Nigeria’s middle belt states host the largest number of internally displaced people (IDPs) in the country, outside of the northeast. Benue state, also known as the ‘food basket of Nigeria’, lies at the heart of an ongoing neglected yet substantial crisis.
Here, tens of thousands of people are displaced by the farmer-herdsmen conflict that took a sudden and violent escalation in January 2018. In the first six months of the crisis, an estimated 300,000 people were uprooted from their homes, and 1,300 killed.
In Benue, displaced communities, mostly farmers, are living either in one of eight official camps, or in informal camps or settlements – such as markets or schools –or are staying with families who were already settled in the area. The official estimates do not yet include many thousands more people who have been displaced this year. In addition, there are more than 58,400 Cameroonian refugees living in Nigeria – mostly in middle belt states; more than 8,000 in Benue.
Although multi-layered and complex, the farmer-herdsmen conflict is largely driven by competition for resources, in particular food and water. Migratory herders are being pushed even further south in search of land for their cattle to graze on. Some of the underlying causes include environmental degradation and the impact of climate change, such as desertification, reducing available fertile land. In addition, ongoing violence and insecurity in traditional grazing areas in the north is forcing many herders to flee. The land that herders settle on, however, is claimed by farmers.
Most displaced people arrive in Benue with few or no possessions, and little waiting for them. During an assessment of the Naka IDP camp, resident Agbobo Philomena told our Doctors Without Borders (MSF) teams, “After they killed my husband, I took my five children and came here... I arrived just as you see me now, with no possessions. The herdsmen burned my home and everything I had. I have no mat to sleep on, nor soap to wash with. Getting clean water is also a big challenge. I only have one mosquito net and I use it to protect my youngest child.”
As the rainy season sets in, the lack of shelter and inadequate water and sanitation facilities among IDPs is of particular concern. In the Mbawa IDP camp, our teams have seen two or three families sharing a single shelter. In Old Market, multiple families huddle together under trees or disused market stalls as they desperately attempt to shelter.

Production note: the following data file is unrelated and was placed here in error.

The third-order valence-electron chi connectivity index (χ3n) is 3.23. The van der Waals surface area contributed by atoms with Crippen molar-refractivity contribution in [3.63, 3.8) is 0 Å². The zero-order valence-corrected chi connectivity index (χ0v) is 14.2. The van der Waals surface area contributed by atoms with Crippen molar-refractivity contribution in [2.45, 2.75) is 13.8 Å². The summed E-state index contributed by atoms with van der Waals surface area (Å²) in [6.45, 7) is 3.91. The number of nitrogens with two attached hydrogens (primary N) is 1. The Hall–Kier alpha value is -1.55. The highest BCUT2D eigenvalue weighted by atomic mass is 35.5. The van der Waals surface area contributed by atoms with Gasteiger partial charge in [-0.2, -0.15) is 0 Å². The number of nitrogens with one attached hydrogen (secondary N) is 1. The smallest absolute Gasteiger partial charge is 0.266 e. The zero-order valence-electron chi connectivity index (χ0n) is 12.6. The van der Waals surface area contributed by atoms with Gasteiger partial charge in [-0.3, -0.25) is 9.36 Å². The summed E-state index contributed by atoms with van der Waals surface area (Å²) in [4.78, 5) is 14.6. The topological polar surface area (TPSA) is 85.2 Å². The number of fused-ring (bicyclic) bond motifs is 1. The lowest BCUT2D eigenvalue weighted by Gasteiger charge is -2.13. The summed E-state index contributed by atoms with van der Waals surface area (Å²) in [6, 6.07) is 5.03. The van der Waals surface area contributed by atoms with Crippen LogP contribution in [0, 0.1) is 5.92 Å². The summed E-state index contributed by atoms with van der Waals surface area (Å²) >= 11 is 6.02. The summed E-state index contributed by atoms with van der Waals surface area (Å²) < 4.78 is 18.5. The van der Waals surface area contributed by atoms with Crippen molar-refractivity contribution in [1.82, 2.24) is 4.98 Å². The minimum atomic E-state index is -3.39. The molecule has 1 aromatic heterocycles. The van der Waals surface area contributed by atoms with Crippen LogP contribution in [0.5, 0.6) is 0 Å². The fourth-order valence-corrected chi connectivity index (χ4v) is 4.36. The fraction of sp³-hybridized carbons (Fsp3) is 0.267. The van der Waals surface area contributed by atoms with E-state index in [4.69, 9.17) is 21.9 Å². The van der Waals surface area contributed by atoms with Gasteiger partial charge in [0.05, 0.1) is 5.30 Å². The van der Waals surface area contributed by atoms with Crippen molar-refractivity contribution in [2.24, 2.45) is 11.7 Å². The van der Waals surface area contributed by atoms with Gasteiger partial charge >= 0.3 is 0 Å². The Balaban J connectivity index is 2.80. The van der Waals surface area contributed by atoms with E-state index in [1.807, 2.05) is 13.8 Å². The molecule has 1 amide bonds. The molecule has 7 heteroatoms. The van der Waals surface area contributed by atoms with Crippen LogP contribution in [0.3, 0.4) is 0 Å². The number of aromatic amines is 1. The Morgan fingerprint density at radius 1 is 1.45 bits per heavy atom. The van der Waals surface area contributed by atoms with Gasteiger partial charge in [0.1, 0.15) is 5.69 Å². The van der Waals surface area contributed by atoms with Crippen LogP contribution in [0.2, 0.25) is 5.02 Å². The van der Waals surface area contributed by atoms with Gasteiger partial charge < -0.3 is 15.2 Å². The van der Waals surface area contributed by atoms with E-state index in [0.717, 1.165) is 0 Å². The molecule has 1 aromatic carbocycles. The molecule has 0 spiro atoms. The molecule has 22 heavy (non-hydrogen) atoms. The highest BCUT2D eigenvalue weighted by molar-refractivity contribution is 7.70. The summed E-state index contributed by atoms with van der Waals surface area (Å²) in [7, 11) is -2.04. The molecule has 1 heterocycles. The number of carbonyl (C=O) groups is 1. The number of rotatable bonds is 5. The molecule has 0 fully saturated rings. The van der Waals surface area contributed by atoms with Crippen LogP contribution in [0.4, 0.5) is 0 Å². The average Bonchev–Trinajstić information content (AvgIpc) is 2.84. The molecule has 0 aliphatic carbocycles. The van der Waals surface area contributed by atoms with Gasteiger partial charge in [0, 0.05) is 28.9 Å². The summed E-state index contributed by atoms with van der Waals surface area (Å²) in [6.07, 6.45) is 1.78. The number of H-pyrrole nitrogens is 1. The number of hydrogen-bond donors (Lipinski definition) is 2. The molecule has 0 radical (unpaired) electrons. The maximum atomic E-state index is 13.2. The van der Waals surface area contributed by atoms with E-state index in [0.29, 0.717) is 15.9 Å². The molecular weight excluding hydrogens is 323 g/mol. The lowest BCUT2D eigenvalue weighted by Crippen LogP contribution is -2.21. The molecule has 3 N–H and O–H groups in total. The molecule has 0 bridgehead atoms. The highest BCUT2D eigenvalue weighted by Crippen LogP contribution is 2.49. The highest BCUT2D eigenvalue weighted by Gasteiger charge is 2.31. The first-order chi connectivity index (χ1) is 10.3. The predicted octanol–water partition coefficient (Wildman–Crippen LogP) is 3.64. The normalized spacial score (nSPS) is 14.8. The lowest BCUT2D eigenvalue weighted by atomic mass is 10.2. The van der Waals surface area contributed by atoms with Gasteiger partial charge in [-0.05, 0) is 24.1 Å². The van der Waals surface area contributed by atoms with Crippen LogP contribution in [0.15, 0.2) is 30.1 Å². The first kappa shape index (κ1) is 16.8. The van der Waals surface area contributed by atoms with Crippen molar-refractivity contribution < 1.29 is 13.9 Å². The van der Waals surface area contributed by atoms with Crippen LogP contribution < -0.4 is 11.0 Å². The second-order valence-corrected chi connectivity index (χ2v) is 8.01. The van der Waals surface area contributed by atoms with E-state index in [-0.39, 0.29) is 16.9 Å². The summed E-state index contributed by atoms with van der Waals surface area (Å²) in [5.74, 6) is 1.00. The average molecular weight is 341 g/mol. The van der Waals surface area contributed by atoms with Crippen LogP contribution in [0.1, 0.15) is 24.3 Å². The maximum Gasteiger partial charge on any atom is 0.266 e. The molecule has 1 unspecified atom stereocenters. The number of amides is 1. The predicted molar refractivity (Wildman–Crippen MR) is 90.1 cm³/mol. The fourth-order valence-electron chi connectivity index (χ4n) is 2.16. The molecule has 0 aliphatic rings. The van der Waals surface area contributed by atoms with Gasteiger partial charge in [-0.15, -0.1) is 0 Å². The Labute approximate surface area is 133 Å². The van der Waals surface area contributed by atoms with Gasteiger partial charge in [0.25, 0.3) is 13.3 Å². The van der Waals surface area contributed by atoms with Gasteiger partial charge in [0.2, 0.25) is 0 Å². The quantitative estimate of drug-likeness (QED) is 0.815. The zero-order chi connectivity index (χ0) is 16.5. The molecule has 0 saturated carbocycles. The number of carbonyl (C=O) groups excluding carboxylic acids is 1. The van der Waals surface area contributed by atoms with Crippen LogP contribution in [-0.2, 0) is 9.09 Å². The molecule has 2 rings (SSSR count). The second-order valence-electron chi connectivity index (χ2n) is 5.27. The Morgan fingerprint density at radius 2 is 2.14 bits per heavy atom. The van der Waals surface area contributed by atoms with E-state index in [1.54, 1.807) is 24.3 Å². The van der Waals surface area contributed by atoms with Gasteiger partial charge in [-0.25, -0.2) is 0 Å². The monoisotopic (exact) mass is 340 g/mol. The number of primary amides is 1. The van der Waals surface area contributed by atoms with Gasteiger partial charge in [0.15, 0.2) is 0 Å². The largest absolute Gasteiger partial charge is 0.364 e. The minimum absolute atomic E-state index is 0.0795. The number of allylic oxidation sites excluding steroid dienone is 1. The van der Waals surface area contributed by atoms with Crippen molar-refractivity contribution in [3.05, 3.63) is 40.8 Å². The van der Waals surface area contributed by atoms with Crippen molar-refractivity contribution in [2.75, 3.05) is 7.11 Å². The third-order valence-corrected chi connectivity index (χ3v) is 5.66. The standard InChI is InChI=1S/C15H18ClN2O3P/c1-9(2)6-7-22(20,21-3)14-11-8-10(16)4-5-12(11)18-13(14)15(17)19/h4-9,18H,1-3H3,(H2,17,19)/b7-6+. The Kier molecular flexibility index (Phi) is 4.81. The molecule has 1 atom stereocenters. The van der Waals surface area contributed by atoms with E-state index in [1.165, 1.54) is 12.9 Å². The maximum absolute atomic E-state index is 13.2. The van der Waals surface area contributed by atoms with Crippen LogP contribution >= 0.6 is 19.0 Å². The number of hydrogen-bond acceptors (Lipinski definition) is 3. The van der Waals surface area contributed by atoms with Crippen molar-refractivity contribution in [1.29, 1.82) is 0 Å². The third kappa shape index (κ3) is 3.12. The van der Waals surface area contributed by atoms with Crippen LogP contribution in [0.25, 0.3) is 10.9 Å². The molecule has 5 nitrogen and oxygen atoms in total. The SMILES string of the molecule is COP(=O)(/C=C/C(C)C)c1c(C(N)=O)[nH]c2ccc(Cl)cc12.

Malaria cases are rising exponentially; in May, MSF treated 119 cases of malaria in Benue, in June, 666 cases, and in July, 1,269 cases.
Many once successful farms have been destroyed. Even where land is still usable, many people report being too scared to return to plant or harvest. It sounds ironic that those who used to produce crops in an area known as the ‘food basket’ of Nigeria can no longer afford to buy food for themselves. As food supplies diminish, prices increase. “Now when you go to the market for a bag of corn it costs 15,000 naira (about R652). It used to be just 5,000 naira (about R217). I used to be a corn farmer and now it’s difficult to even buy it!” says Edward Nyam, a former farmer in Mbawa camp.
We have been working in Benue since 2018, mainly with displaced farming communities treating malaria and providing sexual and gender-based violence services, conducting health promotion, including for COVID-19; provision of shelter, and water and sanitation services.
We believe this is a long-term crisis that can no longer be ignored. It requires sustained engagement and commitment, both financial and physical, incorporating humanitarian agencies, local and federal government as well as the United Nations. As MSF, we intend to do more, to reach impacted communities on all sides of this crisis; to reach beyond Benue, further into the middle belt. We cannot do it alone. At a minimum, basic water, sanitation, shelter, healthcare and protection measures must be introduced.